Claims for unconstitutional takings of property against state actors should not be treated differently than other fundamental rights claims and relegated to second‐class status. Thirty years ago, in Williamson County Regional Planning Commission v. Hamilton Bank, the U.S. Supreme Court pronounced a new rule that a property owner must first sue in state court to ripen a federal takings claim. As illustrated by Knick v. Township of Scott, Pennsylvania, in which Cato has filed a brief supporting the property owner’s petition to the Court—joined by the NFIB Small Business Legal Center, Southeastern Legal Foundation, and Beacon Center—this radical departure from historic practice has effectively shut property owners out of federal courts without any firm doctrinal justification.
Rose Mary Knick owns 90 acres in Scott Township in western Pennsylvania, a state known for its “backyard burials.” In 2012 a new ordinance required all “cemeteries” be open and accessible to the public during daylight hours. It also allowed government officials to enter private property to look for violations. In 2013, township officials entered Ms. Knick’s property without her permission and—after finding old stone markers on her property—cited her for violating the cemetery code. Fines are $300–600 per infraction per day. Ms. Knick took the township to court; the state court dismissed her claims as improperly “postured” because the township had not yet pursued civil enforcement to collect the fines. When Ms. Knick then turned to federal court, the district court dismissed her constitutional claims, citing Williamson County’sstate‐litigation requirement. The U.S. Court of Appeals for the Third Circuit affirmed this Kafkaesque process.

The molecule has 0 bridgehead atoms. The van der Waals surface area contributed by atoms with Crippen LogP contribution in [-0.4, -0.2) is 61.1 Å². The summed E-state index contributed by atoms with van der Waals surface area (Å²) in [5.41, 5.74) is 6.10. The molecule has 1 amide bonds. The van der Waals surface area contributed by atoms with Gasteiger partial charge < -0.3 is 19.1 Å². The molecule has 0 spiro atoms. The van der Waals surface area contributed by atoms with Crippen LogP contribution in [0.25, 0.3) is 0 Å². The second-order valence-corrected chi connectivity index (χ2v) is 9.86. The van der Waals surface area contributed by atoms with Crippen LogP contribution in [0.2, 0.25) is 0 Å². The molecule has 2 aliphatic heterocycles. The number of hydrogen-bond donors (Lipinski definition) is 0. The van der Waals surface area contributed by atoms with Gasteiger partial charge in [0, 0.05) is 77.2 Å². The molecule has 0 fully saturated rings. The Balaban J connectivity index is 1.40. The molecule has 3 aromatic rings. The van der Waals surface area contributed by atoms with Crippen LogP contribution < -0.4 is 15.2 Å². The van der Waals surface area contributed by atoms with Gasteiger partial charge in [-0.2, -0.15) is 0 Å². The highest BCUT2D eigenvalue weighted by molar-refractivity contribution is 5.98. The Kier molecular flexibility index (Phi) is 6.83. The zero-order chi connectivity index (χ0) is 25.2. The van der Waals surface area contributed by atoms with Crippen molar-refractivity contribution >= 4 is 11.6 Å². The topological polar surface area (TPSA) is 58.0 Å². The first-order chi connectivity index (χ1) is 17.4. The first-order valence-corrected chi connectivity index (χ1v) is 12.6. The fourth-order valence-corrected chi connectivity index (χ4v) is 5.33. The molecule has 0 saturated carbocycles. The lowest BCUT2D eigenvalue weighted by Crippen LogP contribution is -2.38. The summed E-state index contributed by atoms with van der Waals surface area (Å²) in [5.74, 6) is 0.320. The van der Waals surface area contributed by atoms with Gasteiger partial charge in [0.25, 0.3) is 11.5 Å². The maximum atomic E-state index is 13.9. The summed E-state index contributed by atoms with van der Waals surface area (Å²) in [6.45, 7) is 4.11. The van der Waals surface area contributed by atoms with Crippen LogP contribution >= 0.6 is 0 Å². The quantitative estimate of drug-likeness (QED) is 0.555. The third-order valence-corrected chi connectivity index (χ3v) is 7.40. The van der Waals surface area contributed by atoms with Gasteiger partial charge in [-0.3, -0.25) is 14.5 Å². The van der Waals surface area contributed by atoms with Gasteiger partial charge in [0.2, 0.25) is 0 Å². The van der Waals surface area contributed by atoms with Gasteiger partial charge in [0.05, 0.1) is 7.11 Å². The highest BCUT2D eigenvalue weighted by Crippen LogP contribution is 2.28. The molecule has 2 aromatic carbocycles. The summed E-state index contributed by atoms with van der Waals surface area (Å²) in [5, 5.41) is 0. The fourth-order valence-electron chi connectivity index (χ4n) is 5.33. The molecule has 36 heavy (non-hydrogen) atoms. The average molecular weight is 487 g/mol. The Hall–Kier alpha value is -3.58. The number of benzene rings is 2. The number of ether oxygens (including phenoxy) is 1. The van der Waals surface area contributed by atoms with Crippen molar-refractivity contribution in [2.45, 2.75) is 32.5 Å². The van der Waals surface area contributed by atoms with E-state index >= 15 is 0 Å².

The failed attempt to gain meaningful review of a facially unconstitutional ordinance showcases the unique challenges faced by property owners asserting takings claims. If filing in state court, the best they can hope for is review from a judge who may be friendly to the government defendants responsible for the taking. And when pursuing that state‐court remedy, property owners face the possibility of “removal” by defendants to federal court—where that court then dismisses the claims precisely because the property owner failed to fully pursue state litigation! Adding insult to injury, if a property owner complies with Williamson County’srequirement by seeking redress in state court, but receives an unfavorable decision, a combination of procedural barriers prevents federal courts from revisiting the claims.
The Fourteenth Amendment, which explicitly protects life, liberty, and property, cannot tolerate this state of affairs. And there is no reason to believe that this anomalous treatment of takings claims is what the Reconstruction Congress had in mind when, in the face of pervasive state abuse, it enacted the federal statute (42 U.S. § 1983) that guarantees access to federal forums to vindicate federal constitutional rights. As an unsound and impractical rule, Williamson County’s state‐litigation requirement has earned a burial of its own in the graveyard of discarded precedent.